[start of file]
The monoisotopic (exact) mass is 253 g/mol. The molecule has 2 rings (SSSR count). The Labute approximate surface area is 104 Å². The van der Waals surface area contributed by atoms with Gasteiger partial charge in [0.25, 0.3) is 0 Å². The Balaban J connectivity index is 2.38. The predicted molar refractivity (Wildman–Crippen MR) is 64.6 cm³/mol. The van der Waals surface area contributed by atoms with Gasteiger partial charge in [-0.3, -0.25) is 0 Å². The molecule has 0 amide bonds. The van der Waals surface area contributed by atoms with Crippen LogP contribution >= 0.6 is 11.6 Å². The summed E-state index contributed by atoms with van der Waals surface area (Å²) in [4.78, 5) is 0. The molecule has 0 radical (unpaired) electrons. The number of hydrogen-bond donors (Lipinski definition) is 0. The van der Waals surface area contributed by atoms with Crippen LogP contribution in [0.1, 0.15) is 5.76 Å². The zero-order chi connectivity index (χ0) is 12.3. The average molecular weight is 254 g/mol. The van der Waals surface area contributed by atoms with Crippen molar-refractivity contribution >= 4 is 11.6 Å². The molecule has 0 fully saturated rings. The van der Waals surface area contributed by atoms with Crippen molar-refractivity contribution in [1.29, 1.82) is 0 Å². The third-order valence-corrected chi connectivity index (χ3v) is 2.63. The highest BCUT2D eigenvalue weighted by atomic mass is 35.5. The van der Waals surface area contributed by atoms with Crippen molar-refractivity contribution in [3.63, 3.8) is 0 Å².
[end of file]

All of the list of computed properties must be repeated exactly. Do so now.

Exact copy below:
The monoisotopic (exact) mass is 253 g/mol. The molecule has 2 rings (SSSR count). The Labute approximate surface area is 104 Å². The van der Waals surface area contributed by atoms with Gasteiger partial charge in [0.25, 0.3) is 0 Å². The Balaban J connectivity index is 2.38. The predicted molar refractivity (Wildman–Crippen MR) is 64.6 cm³/mol. The van der Waals surface area contributed by atoms with Gasteiger partial charge in [-0.3, -0.25) is 0 Å². The molecule has 0 amide bonds. The van der Waals surface area contributed by atoms with Crippen LogP contribution >= 0.6 is 11.6 Å². The summed E-state index contributed by atoms with van der Waals surface area (Å²) in [4.78, 5) is 0. The molecule has 0 radical (unpaired) electrons. The number of hydrogen-bond donors (Lipinski definition) is 0. The van der Waals surface area contributed by atoms with Crippen LogP contribution in [0.1, 0.15) is 5.76 Å². The zero-order chi connectivity index (χ0) is 12.3. The average molecular weight is 254 g/mol. The van der Waals surface area contributed by atoms with Crippen molar-refractivity contribution >= 4 is 11.6 Å². The molecule has 0 fully saturated rings. The van der Waals surface area contributed by atoms with Crippen molar-refractivity contribution in [1.29, 1.82) is 0 Å². The third-order valence-corrected chi connectivity index (χ3v) is 2.63. The highest BCUT2D eigenvalue weighted by atomic mass is 35.5. The van der Waals surface area contributed by atoms with Crippen molar-refractivity contribution in [3.63, 3.8) is 0 Å².